(Photo by Tony Abraham)
The United States was founded on the restoration of rights, and Americans have historically taken pride in the civil liberties and individual freedoms we offer the people who live here.
But the country hasn’t always done a great job of making sure people know how their rights can protect them. Especially if they’re underprivileged.
Creating access to legal aide is no easy task in low-income communities lacking native legal services organizations. Strategic partnerships have proven to be a popular approach to the problem, specifically between legal professionals and community-based healthcare providers.
That’s the type of integrated model at play in Kensington, where, for the past four months, multi-service community center Congreso de Latinos Unidos has housed a young Community Legal Services (CLS) fellow named Seth Lyons.
"Most clients are at a stage in their life where all they want to do is go back to work."
Lyons is there to expunge criminal records and help fight wage theft in Kensington’s Latino community, where he’s known as “Patricio” (his middle name is Patrick). He’s opened over 20 cases so far. Most are expungement cases.
“Most clients are at a stage in their life where all they want to do is go back to work and be productive members of society after they’ve paid their debt, or weren’t even convicted of anything,” he said.
The neighborhood where Congreso is situated has one of the highest arrest rates in the city, said Lyons, but nobody was coming to CLS for expungement services. So, he visits the nonprofit once a week — he even has his own office space — and builds trust within the community by doing presentations during programmed workshops such as breastfeeding classes. He hands out informational flyers with his contact information on numbered vouchers.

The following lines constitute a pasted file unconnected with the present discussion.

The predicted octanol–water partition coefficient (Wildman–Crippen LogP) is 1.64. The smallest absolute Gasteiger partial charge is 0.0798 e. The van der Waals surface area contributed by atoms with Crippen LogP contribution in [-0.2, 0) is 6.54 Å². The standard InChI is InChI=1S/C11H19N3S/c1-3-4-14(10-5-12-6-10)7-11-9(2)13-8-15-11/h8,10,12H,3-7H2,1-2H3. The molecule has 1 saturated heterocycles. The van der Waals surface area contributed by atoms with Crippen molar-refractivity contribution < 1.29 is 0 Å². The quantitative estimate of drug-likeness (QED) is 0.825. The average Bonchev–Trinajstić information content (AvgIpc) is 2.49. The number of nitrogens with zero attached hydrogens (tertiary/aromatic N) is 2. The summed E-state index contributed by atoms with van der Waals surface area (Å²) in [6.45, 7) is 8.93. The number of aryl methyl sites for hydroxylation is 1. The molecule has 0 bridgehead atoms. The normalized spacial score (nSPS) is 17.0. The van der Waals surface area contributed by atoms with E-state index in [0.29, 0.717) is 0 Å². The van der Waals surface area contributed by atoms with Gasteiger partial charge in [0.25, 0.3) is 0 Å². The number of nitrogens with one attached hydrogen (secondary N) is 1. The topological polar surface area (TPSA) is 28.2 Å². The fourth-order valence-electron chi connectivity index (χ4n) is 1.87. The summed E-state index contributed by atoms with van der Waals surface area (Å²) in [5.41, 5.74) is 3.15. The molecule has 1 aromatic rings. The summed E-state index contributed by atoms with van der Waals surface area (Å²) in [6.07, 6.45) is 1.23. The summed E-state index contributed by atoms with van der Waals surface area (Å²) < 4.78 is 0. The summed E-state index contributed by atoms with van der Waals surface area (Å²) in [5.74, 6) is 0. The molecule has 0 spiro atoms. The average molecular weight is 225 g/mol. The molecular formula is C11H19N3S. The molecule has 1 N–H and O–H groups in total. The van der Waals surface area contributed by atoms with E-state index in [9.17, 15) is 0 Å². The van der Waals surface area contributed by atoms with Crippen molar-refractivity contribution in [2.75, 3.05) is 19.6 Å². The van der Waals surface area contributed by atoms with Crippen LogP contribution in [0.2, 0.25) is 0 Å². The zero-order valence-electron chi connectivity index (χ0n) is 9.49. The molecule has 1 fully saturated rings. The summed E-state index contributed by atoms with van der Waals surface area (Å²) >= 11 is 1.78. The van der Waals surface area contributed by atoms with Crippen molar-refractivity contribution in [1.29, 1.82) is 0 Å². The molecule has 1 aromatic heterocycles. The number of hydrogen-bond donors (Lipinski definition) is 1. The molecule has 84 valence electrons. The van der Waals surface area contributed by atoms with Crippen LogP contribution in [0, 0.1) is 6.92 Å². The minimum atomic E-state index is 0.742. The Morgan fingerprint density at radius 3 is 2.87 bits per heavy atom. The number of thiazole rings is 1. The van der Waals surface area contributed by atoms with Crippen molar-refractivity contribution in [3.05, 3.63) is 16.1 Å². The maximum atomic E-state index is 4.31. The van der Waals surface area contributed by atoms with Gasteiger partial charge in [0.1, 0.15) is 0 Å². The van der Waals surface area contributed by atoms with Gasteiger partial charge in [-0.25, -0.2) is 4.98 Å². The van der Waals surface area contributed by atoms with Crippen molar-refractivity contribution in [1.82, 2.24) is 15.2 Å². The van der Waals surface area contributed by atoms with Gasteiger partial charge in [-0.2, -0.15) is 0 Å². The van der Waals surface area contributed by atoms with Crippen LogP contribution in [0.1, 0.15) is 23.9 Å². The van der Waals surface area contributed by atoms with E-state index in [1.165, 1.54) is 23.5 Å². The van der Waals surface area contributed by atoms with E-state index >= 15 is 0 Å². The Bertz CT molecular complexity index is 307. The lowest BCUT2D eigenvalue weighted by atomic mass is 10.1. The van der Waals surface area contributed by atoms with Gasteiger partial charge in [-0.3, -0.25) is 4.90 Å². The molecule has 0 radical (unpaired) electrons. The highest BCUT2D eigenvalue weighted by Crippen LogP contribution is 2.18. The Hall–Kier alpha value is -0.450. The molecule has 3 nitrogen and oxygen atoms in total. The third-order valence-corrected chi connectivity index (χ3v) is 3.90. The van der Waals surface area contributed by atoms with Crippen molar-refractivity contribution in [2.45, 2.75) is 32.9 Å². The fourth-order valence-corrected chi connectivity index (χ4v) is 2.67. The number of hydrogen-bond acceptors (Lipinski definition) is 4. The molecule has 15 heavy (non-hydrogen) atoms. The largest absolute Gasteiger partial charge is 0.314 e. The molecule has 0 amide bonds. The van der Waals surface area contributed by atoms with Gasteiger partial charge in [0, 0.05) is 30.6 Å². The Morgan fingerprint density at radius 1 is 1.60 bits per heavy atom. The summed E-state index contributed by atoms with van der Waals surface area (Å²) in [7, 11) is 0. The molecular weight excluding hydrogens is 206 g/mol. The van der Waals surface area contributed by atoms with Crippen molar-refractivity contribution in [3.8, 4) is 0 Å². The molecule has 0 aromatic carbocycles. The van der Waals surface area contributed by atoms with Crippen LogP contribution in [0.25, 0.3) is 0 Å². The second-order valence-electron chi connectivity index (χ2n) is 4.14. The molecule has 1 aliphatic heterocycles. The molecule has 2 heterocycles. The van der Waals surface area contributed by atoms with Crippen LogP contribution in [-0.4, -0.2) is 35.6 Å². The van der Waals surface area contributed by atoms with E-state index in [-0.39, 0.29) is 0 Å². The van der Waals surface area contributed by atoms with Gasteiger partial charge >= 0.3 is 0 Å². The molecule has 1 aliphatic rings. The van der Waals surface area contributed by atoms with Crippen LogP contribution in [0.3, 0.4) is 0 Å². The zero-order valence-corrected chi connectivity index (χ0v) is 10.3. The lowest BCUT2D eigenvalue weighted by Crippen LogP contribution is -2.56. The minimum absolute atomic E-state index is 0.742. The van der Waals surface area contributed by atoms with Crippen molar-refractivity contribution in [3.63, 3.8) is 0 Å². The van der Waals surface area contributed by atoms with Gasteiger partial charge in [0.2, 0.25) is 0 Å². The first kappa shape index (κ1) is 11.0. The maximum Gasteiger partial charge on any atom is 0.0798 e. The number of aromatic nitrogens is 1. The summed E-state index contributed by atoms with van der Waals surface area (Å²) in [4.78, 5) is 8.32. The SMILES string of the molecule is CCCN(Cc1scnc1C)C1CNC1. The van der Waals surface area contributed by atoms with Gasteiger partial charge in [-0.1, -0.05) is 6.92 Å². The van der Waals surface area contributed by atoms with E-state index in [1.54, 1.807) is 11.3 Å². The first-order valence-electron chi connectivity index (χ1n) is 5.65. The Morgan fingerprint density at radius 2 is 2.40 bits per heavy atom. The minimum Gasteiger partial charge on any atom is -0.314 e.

Folks who are interested in seeing Lyons take their voucher to their case manager to set up an appointment. That way, he’s able to track all the cases he’s opened and the consults he’s given on various legal issues.
Right now, Lyons is only working with Congreso constituents. Between the expungement cases and fighting for immigrant restaurant workers, home health aides and truck drivers all suffering from wage theft, he’s not looking for any more clients. The fellowship is a year-long, and he’s already got his hands full.
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He’s hoping to produce outcomes that will prove this kind of integrated service model for low-income and immigrant communities can be expanded and replicated.
“I think a lot of clients don’t know their rights. A lot of people don’t know what they can do to solve these problems,” he said. “Even though there are protections in place, a lot of people don’t know what those rules are and where they can go for help.”